“Some of them are pretty faithful, although obviously there have to be changes because they’re changing the language, or in the case of a ballet, they’re changing the medium,” said Woodford-Gormley. “And some of them are really radical departures that are adaptations of Shakespeare.”
In her book, Woodford-Gormley writes about some of these adaptations of Shakespeare, including adaptations of ‘Hamlet’ and ‘Othello’ set in 20th century Havana, and an adaptation of ‘The Tempest’ that centers on Caliban’s character and also brings in characters from different Shakespeare plays.
“I organized the book by looking at some particular plays and adaptations,” said Woodford-Gormley. “I wrote a chapter on ‘The Tempest’ that looked at ‘Otra Tempestad’ and one of the most famous Cuban adaptations, which is an essay by Roberto Fernández Retamar on Caliban.”
Woodford-Gormley said Fernández Retamar celebrates Caliban’s character as being symbolic of Latin America.
“He says, this is our story, this is our person—somebody who had his culture taken away from him and his language taken away from him,” said Woodford Gormley. “Whereas in ‘Otra Tempestad,’ the playwrights have said they were trying move beyond either the colonizer speaking to the colonized, or the colonized speaking back to the colonizer. They were trying to create a third language where everybody could speak with each other.”
In another chapter, Woodford-Gormley writes about “Romeo and Juliet” adaptations, including one version with a happy ending that functions like propaganda for the revolution. According to Woodford-Gormley, the play is interesting for many reasons, including the way that it incorporates Cuban theatrical practices.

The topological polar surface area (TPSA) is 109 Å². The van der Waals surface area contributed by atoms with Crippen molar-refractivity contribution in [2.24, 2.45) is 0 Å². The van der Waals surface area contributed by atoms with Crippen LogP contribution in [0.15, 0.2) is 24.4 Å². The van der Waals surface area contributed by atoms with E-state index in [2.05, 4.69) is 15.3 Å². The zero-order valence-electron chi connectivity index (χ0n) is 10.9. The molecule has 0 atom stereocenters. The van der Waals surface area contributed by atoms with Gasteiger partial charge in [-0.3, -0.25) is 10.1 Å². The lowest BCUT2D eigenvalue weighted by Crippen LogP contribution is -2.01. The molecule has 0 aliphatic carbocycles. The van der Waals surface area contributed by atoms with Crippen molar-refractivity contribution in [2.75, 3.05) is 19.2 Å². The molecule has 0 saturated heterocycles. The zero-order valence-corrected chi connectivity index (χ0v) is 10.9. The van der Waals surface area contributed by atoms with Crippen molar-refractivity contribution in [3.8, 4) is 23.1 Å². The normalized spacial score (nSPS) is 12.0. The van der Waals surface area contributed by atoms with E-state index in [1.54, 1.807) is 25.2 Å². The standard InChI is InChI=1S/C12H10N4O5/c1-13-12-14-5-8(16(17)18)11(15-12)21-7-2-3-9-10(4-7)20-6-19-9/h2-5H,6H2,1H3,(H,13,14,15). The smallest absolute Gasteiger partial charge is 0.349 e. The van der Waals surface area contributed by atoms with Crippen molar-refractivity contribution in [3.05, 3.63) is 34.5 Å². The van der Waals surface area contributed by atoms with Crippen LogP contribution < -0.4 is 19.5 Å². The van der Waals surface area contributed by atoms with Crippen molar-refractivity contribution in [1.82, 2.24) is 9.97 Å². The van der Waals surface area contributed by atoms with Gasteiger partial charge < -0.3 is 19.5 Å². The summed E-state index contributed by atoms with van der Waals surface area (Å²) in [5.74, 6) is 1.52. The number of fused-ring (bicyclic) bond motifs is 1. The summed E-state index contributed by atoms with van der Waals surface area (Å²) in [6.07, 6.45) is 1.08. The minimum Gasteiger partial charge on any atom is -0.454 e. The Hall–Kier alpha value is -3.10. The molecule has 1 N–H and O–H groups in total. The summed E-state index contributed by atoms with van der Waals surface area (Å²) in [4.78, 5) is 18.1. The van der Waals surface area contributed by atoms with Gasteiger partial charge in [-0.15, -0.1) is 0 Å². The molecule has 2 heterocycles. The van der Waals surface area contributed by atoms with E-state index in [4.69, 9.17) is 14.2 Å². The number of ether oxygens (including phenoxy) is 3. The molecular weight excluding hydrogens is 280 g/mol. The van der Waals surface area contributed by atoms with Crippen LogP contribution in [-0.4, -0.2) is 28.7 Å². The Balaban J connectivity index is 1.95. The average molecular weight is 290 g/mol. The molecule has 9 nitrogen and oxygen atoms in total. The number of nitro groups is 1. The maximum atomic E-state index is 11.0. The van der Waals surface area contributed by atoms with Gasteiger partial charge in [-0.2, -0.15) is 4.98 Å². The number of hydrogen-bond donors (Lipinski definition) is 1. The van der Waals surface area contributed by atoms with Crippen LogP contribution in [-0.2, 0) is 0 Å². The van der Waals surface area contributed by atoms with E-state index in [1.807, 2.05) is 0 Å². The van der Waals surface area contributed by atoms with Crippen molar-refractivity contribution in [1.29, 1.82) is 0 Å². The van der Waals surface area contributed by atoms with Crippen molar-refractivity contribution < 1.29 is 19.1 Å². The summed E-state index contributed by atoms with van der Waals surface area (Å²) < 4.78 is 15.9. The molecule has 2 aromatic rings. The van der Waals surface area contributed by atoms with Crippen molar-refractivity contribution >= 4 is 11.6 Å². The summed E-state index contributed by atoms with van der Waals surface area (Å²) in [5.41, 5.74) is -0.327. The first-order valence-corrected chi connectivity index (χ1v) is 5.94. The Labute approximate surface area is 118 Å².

“There have been periods, especially right after the revolution, where Cuban theaters really tried to involve the public and the audience,” said Woodford-Gormley. “Some Cuban theaters would do some research into a particular social problem—like maybe there was a problem with sexism in a particular town or factory—and they would stage a play about sexism and ask the audience members to have a debate afterwards.”
Woodford-Gormley said that many playwrights in Cuba adapt Shakespeare because his work is widely known, but that referring to Shakespeare as “universal” can often be problematic because it imposes Western culture on a particular place.
“Education and literacy are highly valued in Cuba, so they’re using Shakespeare as a way to establish their literacy and their cultural literacy,” said Woodford-Gormley. “At other times it’s a useful tool that allows them to make a point by connecting it with something familiar. And sometimes it’s particularly to explore a problematic issue and Cuban culture.”
For the lecture on March 4, Woodford-Gormley said she will be discussing her book and her experiences conducting research, as well as sharing information about some of the performances she has seen and written about that demonstrate how Shakespeare is reinterpreted in Cuba.